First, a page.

Yes, held the EAT in Sterling v United Learning Trust.
In this cautionary tale the employee submitted her ET1 'missing some digits from the EC number, the tribunal inferred' four days before the expiry of the limitation period. It was returned to her by the tribunal office two days later, with an accompanying letter. The address cited by the office was neither that of her representative nor her home. It ultimately arrived at a neighbour's house and the employee re-submitted straightaway, albeit out of time.
On appeal the employee argued that the employment tribunal was not entitled to make such an inference but the EAT (Langstaff J) disagreed. Rule 10(1)(c)(i) obliges the employment tribunal to reject a claim if the EC number is missing, although a party may apply for a reconsideration of such a rejection. No such application was made by the employee's representative, and even though he was not legally qualified the EAT said the employment tribunal was entitled to conclude that no such application was forthcoming.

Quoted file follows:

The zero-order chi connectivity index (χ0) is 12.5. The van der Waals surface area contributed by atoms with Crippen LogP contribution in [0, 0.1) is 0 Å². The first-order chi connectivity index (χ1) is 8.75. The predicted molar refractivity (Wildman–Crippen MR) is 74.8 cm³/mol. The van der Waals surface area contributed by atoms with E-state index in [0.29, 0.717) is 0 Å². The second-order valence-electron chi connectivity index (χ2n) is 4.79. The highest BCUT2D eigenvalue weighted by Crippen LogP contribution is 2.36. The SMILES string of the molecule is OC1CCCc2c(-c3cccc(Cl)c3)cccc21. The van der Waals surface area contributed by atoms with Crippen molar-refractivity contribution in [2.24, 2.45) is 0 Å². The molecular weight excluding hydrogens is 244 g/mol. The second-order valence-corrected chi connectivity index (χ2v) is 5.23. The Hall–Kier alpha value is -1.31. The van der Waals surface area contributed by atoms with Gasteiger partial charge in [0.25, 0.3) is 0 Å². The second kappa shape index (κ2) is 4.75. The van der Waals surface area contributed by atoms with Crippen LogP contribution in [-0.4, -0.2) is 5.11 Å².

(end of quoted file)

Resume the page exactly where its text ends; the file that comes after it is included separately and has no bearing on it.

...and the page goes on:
The representative also failed to argue that it was not reasonably practicable for the employee to have lodged the claim in time. The EAT dismissed the employee's challenge to this aspect of the judgment, making it clear that the burden was on her to prove that it was not reasonably practicable and that even if the point had not been argued originally there was a duty on the employee to ensure that the EC number was cited correctly.